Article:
Allen's Hummingbird

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Each map is a visual guide to where a particular bird species may find the climate conditions it needs to survive in the future. We call this the bird’s “climatic range.”

The colors indicate the season in which the bird may find suitable conditions— blue for winter, yellow for summer (breeding), and green for where they overlap (indicating their presence year-round).

The darker the shaded area, the more likely it is the bird species will find suitable climate conditions to survive there.

 

The outline of the approximate current range for each season remains fixed in each frame, allowing you to compare how the range will expand, contract, or shift in the future.

 

The first frame of the animation shows where the bird can find a suitable climate today (based on data from 2000). The next three frames predict where this bird’s suitable climate may shift in the future—one frame each for 2020, 2050, and 2080.

You can play or pause the animation with the orange button in the lower left, or select an individual frame to study by clicking on its year.

Climate Endangered

Allen's Hummingbird

The darker the color, the more favorable the climate conditions are for survival. The outlined areas represent approximate current range for each season. More on reading these maps.

The darker the color, the more favorable the climate conditions are for survival. The outlined areas represent approximate current range for each season.

More on reading these maps.
Winter
Summer

Winter Range
Summer Range
Both Seasons
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Focal Species
Finch/Flickr Creative Commons
Cool Facts

A male will dive from 30 meters in the air at speeds up to 60mph to impress females or intimidate fellow competing males.

There are two subspecies of Allen’s Hummingbird: Selasphorus sasin sasin and Selasphorus sasin sedentarius. They don’t look significantly different from one another, but the former migrates and the latter does not.

During the breeding season, the male spends almost 70 percent of his time guarding his territory.

As with other hummingbird species, it forms no lasting pair bond. After mating, females build a nest and raise the young on their own, while males will continue to mate with other females.


By 2080, this hummingbird is expected to lose 90 percent of its current breeding range, according to Audubon’s climate models. In order to adapt, this colorful species may have to transition from coastal areas to more inland ones as its climate space shifts—and find the nectar it needs there.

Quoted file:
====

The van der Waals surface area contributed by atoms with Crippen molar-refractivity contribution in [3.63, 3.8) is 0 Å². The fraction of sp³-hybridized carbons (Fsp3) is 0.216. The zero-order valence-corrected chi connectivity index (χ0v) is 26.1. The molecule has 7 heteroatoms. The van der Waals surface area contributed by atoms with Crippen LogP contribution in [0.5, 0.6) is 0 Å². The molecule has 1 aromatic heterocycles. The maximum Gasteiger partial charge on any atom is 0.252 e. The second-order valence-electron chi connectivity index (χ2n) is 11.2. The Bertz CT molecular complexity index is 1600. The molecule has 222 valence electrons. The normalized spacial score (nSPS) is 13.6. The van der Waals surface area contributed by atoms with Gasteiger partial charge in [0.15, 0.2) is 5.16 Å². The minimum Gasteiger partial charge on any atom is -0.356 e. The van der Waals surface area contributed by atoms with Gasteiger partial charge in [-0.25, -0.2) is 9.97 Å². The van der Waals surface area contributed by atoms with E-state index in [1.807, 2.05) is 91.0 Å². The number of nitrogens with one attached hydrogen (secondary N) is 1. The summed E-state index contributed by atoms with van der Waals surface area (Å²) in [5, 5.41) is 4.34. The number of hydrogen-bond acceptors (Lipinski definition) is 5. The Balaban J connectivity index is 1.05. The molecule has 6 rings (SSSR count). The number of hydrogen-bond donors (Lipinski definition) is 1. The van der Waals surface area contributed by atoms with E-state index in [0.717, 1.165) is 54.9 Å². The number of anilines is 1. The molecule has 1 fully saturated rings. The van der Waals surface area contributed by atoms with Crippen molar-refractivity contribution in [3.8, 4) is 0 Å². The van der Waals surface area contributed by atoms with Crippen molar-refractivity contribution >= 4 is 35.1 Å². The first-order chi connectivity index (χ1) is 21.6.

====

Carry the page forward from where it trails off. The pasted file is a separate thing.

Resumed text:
Species Range Change from 2000 to 2080

The size of the circles roughly indicates the species’ range size in 2000 (left) and 2080 (right).

The amount of overlap between the 2000 circle and the 2080 circle indicates how stable the range will be geographically. Lots of overlap means the bird’s range doesn’t shift much. No overlap means the species will leave its current range entirely.

About This Bird

Close relative of the Rufous Hummingbird, and almost identical to it in some plumages, Allen’s Hummingbird has a much more restricted summer range. While the Rufous nests from Wyoming to southern Alaska, Allen’s nests only in coastal regions of California and southwestern Oregon. During migration seasons, however, they overlap extensively, both traveling to southern Mexico for the winter. Within its summer range, Allen’s Hummingbird is commonly seen in back yards and city parks, where males will perform their spectacular display dives to warn rival males away and attract the attention of females.

Cool Facts

A male will dive from 30 meters in the air at speeds up to 60mph to impress females or intimidate fellow competing males.

There are two subspecies of Allen’s Hummingbird: Selasphorus sasin sasin and Selasphorus sasin sedentarius. They don’t look significantly different from one another, but the former migrates and the latter does not.

During the breeding season, the male spends almost 70 percent of his time guarding his territory.

As with other hummingbird species, it forms no lasting pair bond. After mating, females build a nest and raise the young on their own, while males will continue to mate with other females.


Birds at Risk

Explore more birds threatened by climate change around the country.

Allen's Hummingbird
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Mississippi Kite
Northern Shoveler
Osprey
Piping Plover
Ruffed Grouse
Rufous Hummingbird
Spotted Owl
Tundra Swan
White-throated Sparrow
Yellow-billed Magpie